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The announcement of more than $43 million in funding towards Shepparton rail in this year’s Victorian Budget was widely applauded.
A sober reality remains that the benefits associated with the funding will not be visible overnight.
Or this year, nor likely next year.
Particularly welcome, then, were a couple of additional coach services revealed as part of the package.
Set to come into affect in the new year, they will be scheduled to meet up with the vastly greater number of daily Seymour-Melbourne services.
It appears consultation will soon be under way to determine the times these services best fit.
State Member for Shepparton Suzanna Sheed has weighed in early with some suggestions which, broadly speaking, make sense.
They revolve around some key ideas.
She supported coaches which helped commuters arrive in Shepparton before 9am on a weekday, board return services shortly after 5pm and opening up a late-night Saturday service to Shepparton, and with it the possibility of returning to Shepparton after events at night in Melbourne.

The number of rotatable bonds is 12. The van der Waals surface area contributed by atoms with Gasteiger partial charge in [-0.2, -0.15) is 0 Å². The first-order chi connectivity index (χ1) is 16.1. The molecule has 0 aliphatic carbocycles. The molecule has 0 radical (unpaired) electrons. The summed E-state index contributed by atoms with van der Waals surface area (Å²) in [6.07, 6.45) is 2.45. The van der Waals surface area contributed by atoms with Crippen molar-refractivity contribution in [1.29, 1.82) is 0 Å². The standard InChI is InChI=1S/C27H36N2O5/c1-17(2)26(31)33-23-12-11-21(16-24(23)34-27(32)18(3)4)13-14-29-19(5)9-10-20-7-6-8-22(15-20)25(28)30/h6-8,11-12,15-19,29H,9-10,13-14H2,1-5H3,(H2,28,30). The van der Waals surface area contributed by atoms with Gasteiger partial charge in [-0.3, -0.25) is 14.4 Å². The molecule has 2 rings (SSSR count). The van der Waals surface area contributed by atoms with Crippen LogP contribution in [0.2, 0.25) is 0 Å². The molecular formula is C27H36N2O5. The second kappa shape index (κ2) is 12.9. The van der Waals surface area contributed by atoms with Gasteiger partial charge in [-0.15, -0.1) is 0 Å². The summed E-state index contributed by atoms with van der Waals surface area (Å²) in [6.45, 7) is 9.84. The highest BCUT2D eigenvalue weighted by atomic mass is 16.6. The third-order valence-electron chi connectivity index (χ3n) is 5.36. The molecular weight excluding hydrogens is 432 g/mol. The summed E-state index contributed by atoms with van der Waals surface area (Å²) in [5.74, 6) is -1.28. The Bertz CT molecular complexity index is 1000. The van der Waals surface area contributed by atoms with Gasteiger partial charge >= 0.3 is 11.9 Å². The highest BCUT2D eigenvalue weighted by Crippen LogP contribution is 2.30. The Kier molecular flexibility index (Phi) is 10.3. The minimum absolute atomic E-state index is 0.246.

It remains virtually impossible to commute via public transport between Melbourne and Shepparton at the moment. It’s a long and arduous task, and the timetable doesn’t easily accommodate a nine-to-five workday at present.
Even if new coaches were placed at the times suggested, it still won’t be an easy prospect.
But the option will be there, one which could particularly benefit those needing to commute one day a week, or to and from Monday to Friday for work or study.
Currently, if Sheppartonians wish to attend an evening event in Melbourne, the options are to drive home late at night, or spend the night there, which is a costly exercise.
Again, opening up the option for locals to feasibly attend sport, music, theatre or food options in the state’s capital would be beneficial.
Key in this discussion is that opening up these services and options could serve to establish a patterns of behaviour.
So that once essential track works are completed, and new trains are coming at these times, a seamless transition can occur, with a reasonable commuter base to support the services already using them.
This article first appeared on www.sheppnews.com.au
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